- atomic AND physics NEAR christianity
Let's pause. These are the basic concepts of Boolean searching, and it's pretty important to get the logic of them. Go to this educational site and play around with terms and phrases in the Boolean search box. Try to find information on the same topic using variations of terms and operators (you can see your search results below the box).
More search tricks:
" ". Quotations are one of the more universal search rules. If you put several words in quotes, your search will only give you results with that specific phrase. That means you should only put logical phrases in quotes—you wouldn't expect an essay to have the line "women WWII nurses france" in it, so don't put quotes around it. Something like this would work better:
- "nurse corps" AND france AND WWII
*. Ah, the lowly asterisk. This is a little symbol that works like a wildcard within a word. If you use it right, it can save you from having to run multiple searches with slight differences, like this:
- nurs* would return results for nurse, nurses, nursing, and nursed, although it might also include words like nursery. militar* would return results for military, militaristic, and militarism.
?. This works a lot like the asterisk, except there's only one letter that's wild. Like this:
- wom?n finds results for women and woman.
~. Last but not least, the tilde. It's cool. Seriously. That squiggly line indicates that you're searching for the specific term, or any of its close synonyms. Plus, it works in Google. Sometimes your searches aren't turning up what you need only because you're accidentally using an uncommon noun. Here's how to fix it:
- nurse AND WWII ~memoir would find you results with the words nurse and WWII in them, but also words like memoir, autobiography, account, record, chronicle, or narrative.
Whew. But you know how we mentioned that Google has its own rules about search operators? We're going to go over those real quick. First, spend a second reading through Google's own list of operators. Now, we'll highlight a few:
- site: This one is a lifesaver, especially when you're looking for legitimate, academic sources. You can type in your source like you normally would, and then type in site:.edu to limit the search to sites that end with ".edu" (those are websites from accredited academic institutions).
- - sign. Google uses the "-" instead of NOT, but it works the same, e.g. "tiger -woods" to find stuff on tigers, but exclude any site about Tiger Woods.
- *. You can use the asterisk as a wild card for entire words in Google. Sweet.
Using Digital Searches to Get Physical Stuff
So far in this lesson, we've been assuming that you want to use Google or other search engines to find online sources. Online sources are great, convenient, and plentiful, like a cornucopia of random information. But once you actually dig in to your research, there's probably going to come a time when you need print sources or else face the wrath of your history teacher. That's not because print sources are just inherently, magically better than digital ones—it's just that not everything you need is likely to be conveniently online for you. It's a well-known fact that academics greatly dislike convenience (except for Hot Pockets, that is).
This means libraries. Big brick buildings where you have to be eerily quiet, the books smell dusty, and every time you sneeze that one dude who appears to be studying for Jeopardy glares at you with crazy eyes. The good news is, the days of card catalogs are long past. That means that all your digital searching skills apply to library search engines. Generally speaking, all the Boolean operators we talked about will work in most library systems. If you're unsure, there's often a FAQ part of the website that mentions whether or not it's a Boolean system. If all else fails, try a few different search techniques and see what works.
This is an example of a Boolean search in a public library system. Notice that there are only nine results, but the first two are exactly what we're looking for. You can think of libraries as curated collections of information, while the internet is just a jumble of everything all at once (or maybe it's like the difference between an art gallery and Etsy).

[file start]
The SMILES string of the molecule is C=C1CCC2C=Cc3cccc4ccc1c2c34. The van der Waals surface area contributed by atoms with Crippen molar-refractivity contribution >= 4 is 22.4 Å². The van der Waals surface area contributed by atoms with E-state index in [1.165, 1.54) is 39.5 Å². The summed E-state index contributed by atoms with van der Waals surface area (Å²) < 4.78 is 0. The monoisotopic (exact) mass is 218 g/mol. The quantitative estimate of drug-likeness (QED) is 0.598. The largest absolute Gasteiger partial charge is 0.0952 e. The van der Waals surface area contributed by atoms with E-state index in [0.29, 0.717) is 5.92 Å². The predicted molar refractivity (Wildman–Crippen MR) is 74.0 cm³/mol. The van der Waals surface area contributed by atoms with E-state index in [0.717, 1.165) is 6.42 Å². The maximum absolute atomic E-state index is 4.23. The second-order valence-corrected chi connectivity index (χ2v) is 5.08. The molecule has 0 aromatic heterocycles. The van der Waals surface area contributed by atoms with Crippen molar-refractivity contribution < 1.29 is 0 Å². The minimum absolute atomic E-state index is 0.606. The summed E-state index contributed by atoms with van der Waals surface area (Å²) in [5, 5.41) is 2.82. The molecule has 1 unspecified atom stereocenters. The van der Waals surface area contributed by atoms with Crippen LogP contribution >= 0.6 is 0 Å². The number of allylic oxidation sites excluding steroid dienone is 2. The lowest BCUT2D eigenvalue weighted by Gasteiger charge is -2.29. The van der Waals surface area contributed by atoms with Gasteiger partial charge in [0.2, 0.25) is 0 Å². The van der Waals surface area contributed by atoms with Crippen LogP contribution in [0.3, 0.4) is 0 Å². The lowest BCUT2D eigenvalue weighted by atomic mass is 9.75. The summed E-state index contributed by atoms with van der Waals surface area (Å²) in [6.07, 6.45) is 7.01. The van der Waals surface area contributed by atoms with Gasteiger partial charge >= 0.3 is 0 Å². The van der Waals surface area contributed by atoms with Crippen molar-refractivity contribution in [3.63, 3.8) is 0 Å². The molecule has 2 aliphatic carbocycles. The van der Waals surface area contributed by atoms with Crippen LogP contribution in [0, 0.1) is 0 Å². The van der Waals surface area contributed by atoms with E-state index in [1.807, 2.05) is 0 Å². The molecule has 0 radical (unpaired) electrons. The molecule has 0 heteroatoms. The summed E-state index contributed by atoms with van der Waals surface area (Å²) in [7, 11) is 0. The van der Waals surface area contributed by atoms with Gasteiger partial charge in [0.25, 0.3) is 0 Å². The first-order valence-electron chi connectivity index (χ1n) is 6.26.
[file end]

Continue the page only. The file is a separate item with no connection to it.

But you shouldn't imagine that you're limited to the print sources that happen to be locally available in your high school or public library. Most libraries have a system called "Interlibrary Loan" or ILL, which lets you borrow a book from another public institution even if it's hundreds of miles away. How do you know what books other libraries have? WorldCat. WorldCat is basically a list of everything that's ever published. Literally. Plus, it can tell you which libraries have copies of the book you're looking for.
If we plug the same search into WorldCat, we get 4,500 results. And they're all published works. If you're interested in learning more about WorldCat, here are its own weird searching rules.
Sample Lesson - Activity
Activity 1.1: Screenshot Searching
That was…a ton of information, and lots of weird specific rules. Can the internet not just speak regular English?
So, before you forget everything you just read, let's do some internet searching. In this activity, we're going to give you four subjects to search, and let you compare and contrast the results. And take pictures of them. We'd prefer these searches to be in Google, but you should know that Google tailors its search results based on your browsing history, so it's best for the activity if you sign out of your gmail account, if you have one.
Here it is:
- First, search these four subjects with the keywords you'd normally use:
- The history of slavery in Bolivia
- The dietary habits of sea otters
- The development of Boolean math
- Cyber warfare and the Stuxnet virus
- Put screenshots of your first page of results in a Word document. If you don't know how to take screenshots, go here and select the device you're using.
- Now do another search of each of those four subjects, but try to find higher quality and more specific results by using some of the operators and techniques we just talked about. We'd especially like to see more academic sources and more specific sources on your result list.
- Paste screenshots of those in the Word document, too.
- Finally, add a 5-7 sentence paragraph responding to the activity. Did you find that new operators were more helpful than straightforward key word searches? How so? Will this change the way you Google?
- Course Length: 1 week
- Grade Levels: 7, 8, 9, 10, 11, 12, College
- Course Type: Short Course
- College Prep
- History and Social Science
- Life Skills
- Technology and Computer Science
- Middle School
- High School
Just what the heck is a Shmoop Online Course?